Bernard Hopkins was asked about his comments regarding former Philadelphia Eagles quarterback Donovan Mcnabb. Hopkins allegedly made comments referring to Mcnabb as a “house negro.” Hopkins went on to explain his position and how he felt about Mcnabb. I really want to explain exactly what this position was but I can only tell you what I understood from it.

It was difficult for me to understand what Hopkins was trying to say but I think it had to do with Mcnabb being okay with white people in the sports world and not wanting to do anything to upset them. He felt that Mcnabb never came out fully and took charge as a leader in the black community and stood up for the rights and injustices that plague the African American community. Again, this is what I was able to grab from Hopkins’ speech. He tended to ramble and Soledad had to bring him back to his point several times.

I began explaining Hopkins’ position to my friend and he disagreed with him as did some of the members on the panel.

My friend felt that Mcnabb never claimed to be any civil rights leader. He never stood at the 40 yard line with his left fist clenched as some act of black pride, so to speak. He didn’t feel Mcnabb owed black people anything. He was an athlete, the only thing he owed people was to be great, to be a great quarterback and leader for his team, not for the entire African American community. However, he did recognize the that Mcnabb’s position as head quarterback was a major accomplishment being that there are so few black quarterbacks in the NFL.

He went on to say that whenever Mcnabb was seen publicly, he was respectful and never did anything to burn any bridges with either the black or white community. His commentary was always neutral. My friend believed he did  this knowing that his football career wouldn’t last forever and he had to be careful what he said and did so that he could be looked to in the  future for career endeavors outside of playing football.

This is where I am confused. After my friend explained himself, I had to ask this question: You say you, as a black male, don’t feel Mcnabb owes anything to the black community but yet, you feel President Obama does?

He answered with “absolutely.” He said President Obama was elected by black people (these are his words not mine) because of a promise he made. He felt the president made a promise to poor people that they would see change with his administration. Naturally, when you say change to a poor person, that means escaping poverty, finally. He acknowledged that the majority of people on welfare that make up our nation’s “poor” are white. This being said, he still felt that President Obama specifically received support from the black community and although in some cases this was a superficial “just because he’s black” thing, in many cases, it was on the premise that he would finally stand up for the black poor. We hear this among the black community over and over again. We also have critics that will say “he didn’t run to be the president of Black America, he ran for the entire United States of America.”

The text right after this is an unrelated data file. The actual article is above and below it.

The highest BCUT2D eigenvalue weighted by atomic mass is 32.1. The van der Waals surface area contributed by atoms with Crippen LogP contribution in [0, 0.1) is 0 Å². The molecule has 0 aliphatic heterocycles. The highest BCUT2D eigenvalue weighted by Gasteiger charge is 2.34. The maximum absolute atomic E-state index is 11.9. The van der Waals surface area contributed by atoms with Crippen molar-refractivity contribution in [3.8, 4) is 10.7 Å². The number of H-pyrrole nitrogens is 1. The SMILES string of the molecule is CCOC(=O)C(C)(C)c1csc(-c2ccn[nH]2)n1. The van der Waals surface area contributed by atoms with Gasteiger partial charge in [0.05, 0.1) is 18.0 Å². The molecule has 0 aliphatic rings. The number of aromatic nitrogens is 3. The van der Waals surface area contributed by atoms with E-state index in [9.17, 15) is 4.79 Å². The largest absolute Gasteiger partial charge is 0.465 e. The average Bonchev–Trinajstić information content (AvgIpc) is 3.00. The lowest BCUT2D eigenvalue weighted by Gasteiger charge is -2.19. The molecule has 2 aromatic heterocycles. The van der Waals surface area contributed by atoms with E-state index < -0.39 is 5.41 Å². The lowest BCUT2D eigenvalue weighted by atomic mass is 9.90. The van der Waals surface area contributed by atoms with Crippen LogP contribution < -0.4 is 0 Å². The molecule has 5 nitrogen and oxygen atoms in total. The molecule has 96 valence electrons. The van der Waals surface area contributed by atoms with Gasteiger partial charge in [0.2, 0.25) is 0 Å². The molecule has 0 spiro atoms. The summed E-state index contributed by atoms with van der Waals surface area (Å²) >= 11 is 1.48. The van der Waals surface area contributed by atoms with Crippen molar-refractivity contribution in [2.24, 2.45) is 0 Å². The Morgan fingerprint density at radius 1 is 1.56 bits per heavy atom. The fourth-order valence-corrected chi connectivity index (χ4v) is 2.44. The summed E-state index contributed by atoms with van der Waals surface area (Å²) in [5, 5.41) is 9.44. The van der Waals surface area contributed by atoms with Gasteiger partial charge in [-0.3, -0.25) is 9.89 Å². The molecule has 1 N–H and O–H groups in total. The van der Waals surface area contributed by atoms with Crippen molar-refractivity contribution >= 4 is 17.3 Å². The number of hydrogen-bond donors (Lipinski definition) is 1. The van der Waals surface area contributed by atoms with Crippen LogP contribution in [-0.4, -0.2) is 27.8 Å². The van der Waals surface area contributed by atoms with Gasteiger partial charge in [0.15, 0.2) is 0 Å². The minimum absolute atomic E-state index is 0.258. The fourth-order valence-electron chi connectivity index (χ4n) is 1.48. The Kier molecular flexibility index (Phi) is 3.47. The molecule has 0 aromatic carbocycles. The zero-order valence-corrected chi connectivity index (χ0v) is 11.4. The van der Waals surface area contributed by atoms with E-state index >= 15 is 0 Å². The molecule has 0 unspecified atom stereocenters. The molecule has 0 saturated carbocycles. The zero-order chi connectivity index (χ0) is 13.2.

While at the NABJ conference, Vinnie Goodwill of the Detroit News said something that really stood out to me. He said, “I am not a black journalist, I am a journalist who happens to be black.”

This, to me, meant, he is a journalist first, no matter what. He talked about his race as it related to his job as a beat writer covering the Detroit Pistons for the Detroit News. He talked about how some black athletes expect other black journalists to have some sort of unwritten code that limits what will or will not be reported on. He said that several times in his career he had to make clear to these athletes that he was doing his job, and that came first. Stephen A. Smith of ESPN, was also on the panel and he agreed with this sentiment.

This idea that a person should see my work before they see my race was what I retained from that conversation. Does this notion, this responsibility to your race, differ among various professions?

Is this to say that an African American female journalist, such as myself, has no obligation to any one demographic in reporting, but the President of the United States most certainly does. Did the campaign slogan  “Change” translate differently to those of us who happen to be black?

I would really like to hear your comments people. Thank you for reading! 🙂